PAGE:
The other thing that really bothers me is that no one seems to understand the scope of teh problem. It is routinely way overestimated. The Social Security gap could be filled completely with a 2-3% increase in SS taxes, and probably a similar bump for medicare. No one wants to pay that, or even vote for it. But there is so much national effort spent on studying and debating it that I really believe that if we had some leadership to just say - we are in a bind...here's how we get out...and do it. But I'm not naive enough to expect that.


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 Post subject: Re: The National Debt - How Bad Is It and Who's Fault Is It?
PostPosted: Wed Aug 01, 2012 8:58 am 

Joined: Mon Feb 07, 2011 6:33 pm
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Location: Illinois
*Begins watching thread with interest.


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 Post subject: Re: The National Debt - How Bad Is It and Who's Fault Is It?
PostPosted: Wed Aug 01, 2012 9:03 am 

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bpgui wrote:
*Begins watching thread with interest.

Pass the popcorn, please.


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 Post subject: Re: The National Debt - How Bad Is It and Who's Fault Is It?
PostPosted: Wed Aug 01, 2012 9:05 am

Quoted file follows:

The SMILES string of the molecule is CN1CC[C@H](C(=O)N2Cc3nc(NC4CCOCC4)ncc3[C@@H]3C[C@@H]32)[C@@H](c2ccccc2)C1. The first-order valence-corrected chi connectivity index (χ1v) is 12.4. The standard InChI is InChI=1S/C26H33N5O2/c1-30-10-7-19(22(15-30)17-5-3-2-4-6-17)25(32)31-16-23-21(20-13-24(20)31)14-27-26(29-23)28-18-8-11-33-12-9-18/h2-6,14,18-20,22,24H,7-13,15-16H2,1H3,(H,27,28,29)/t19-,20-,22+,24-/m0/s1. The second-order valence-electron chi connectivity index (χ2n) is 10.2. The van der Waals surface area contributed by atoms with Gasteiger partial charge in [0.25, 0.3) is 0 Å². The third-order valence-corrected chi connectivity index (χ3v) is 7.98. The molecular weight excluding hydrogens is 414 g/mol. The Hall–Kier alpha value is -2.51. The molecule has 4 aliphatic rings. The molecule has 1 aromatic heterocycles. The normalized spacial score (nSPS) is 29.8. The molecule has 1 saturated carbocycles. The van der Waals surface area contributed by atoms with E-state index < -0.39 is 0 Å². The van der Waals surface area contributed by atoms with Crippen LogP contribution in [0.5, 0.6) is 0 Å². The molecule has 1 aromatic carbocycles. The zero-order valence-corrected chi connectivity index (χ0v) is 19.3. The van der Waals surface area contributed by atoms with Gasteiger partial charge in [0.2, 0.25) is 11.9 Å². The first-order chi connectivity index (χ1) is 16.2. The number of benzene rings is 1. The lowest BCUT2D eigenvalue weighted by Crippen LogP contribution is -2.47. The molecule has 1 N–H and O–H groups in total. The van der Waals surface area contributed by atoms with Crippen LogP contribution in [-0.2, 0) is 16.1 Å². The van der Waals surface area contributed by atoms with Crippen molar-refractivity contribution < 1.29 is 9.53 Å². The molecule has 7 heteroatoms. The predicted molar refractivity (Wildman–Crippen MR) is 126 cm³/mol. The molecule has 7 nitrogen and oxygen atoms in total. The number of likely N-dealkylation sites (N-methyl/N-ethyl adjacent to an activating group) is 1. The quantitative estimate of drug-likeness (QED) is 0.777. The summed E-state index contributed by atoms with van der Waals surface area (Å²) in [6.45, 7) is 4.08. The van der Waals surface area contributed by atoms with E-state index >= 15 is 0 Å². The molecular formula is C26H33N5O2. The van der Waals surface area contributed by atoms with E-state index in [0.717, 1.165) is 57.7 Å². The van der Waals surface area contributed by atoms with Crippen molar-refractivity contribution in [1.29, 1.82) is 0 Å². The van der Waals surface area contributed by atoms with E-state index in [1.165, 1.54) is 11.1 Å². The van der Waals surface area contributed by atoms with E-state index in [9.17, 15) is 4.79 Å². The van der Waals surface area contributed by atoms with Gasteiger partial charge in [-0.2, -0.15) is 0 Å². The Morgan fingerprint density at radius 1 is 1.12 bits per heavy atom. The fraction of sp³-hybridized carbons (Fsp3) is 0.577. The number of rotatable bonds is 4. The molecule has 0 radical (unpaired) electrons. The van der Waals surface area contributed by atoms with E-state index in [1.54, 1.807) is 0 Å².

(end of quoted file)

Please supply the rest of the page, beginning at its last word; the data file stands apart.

Joined: Mon Feb 07, 2011 6:33 pm
Posts: 1148
Location: Illinois
DoingHomework wrote:
So, my conclusion from the chart is that Republicans spend recklessly to increase the debt. Democrats lower the debt, unless they have a Republican-initiated war to pay for.

Now, I am neither R or D, but that's the conclusion I would draw from the data since WWII. But, that could be considered off-topic.

I'm curious if there is a similar chart showing which side controlled congress and the senate at the time, as I think they have much more influence on the debt than the Pres. I'm also curious about a chart showing total government revenues, but that may be too much off topic.

Though any such chart couldn't be entirely conclusive, as actions taken by one Congress may not be paid for until the other group is in power (wars, social programs, etc.)


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 Post subject: Re: The National Debt - How Bad Is It and Who's Fault Is It?
PostPosted: Wed Aug 01, 2012 9:37 am 

Joined: Fri May 04, 2007 8:14 pm
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bpgui wrote:
I'm curious if there is a similar chart showing which side controlled congress and the senate at the time, as I think they have much more influence on the debt than the Pres. I'm also curious about a chart showing total government revenues, but that may be too much off topic.

Though any such chart couldn't be entirely conclusive, as actions taken by one Congress may not be paid for until the other group is in power (wars, social programs, etc.)